• The Effects of the World Trade Center Event on Birth Outcomes among Term Deliveries at Three Lower Manhattan Hospitals. Lederman, Sally Ann; Rauh, Virginia; Weiss, Lisa; Stein, Janet L.; Hoepner, Lori A.; Becker, Mark; Perera, Frederica P. // Environmental Health Perspectives;Dec2004, Vol. 112 Issue 17, p1772 

    The effects of prenatal exposure to pollutants from the World Trade Center (WTC) disaster on fetal growth and subsequent health and development of exposed children remain a source of concern. We assessed the impact of gestational timing of the disaster and distance from the WTC in the 4 weeks...

  • Low birthweight in New York city and upstate New York following the events of September 11th. Brenda Eskenazi; Amy R. Marks; Ralph Catalano; Tim Bruckner; Paolo G. Toniolo // Human Reproduction;Nov2007, Vol. 22 Issue 11, p3013 

    BACKGROUND We examined pregnancy outcomes in New York City (NYC) and upstate New York after the September 11, 2001 World Trade Center disaster. METHODS Using birth certificate data for NY residents (n = 1660,401 births), we estimated risk of low birthweight (LBW: RESULTS One week after...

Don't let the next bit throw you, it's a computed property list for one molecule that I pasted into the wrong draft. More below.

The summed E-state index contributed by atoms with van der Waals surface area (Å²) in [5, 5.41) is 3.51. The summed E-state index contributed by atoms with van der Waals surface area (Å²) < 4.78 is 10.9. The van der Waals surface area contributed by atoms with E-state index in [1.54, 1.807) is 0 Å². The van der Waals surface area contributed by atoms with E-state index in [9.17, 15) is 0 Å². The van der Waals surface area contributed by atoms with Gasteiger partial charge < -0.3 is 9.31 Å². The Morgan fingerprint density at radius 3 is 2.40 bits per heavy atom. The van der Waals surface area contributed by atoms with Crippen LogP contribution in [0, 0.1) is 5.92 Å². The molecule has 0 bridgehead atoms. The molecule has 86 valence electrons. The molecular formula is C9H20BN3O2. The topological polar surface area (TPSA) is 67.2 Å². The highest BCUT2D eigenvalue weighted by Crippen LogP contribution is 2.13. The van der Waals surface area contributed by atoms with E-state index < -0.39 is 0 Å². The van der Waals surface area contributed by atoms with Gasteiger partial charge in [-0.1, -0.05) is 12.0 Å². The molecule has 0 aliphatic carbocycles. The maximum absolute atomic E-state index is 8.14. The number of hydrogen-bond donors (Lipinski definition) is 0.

• A 9-11 Baby Boomlet. Scelfo, Julie // Newsweek;6/3/2002, Vol. 139 Issue 22, p42 

    Reports that the terrorist attacks of September 11, 2001 may have caused a so-called baby boomlet. Reasons why traumatic events may lead to conception; Comments of individuals who became pregnant soon after September 11.

  • Fewer boys born in New York after 9/11 attacks.  // BMJ: British Medical Journal (International Edition);9/9/2006, Vol. 337 Issue 7567, p516 

    The article reports that the number of boys born in New York City decreased after the World Trade Center terrorist attacks on September 11, 2001. A possible reason for this anomaly could be that the added stress may have caused pregnant women to lose a higher number of boy fetuses. Other...

Share

Read the Article

Courtesy of THE LIBRARY OF VIRGINIA

Sorry, but this item is not currently available from your library.

Try another library?
Sign out of this library

Other Topics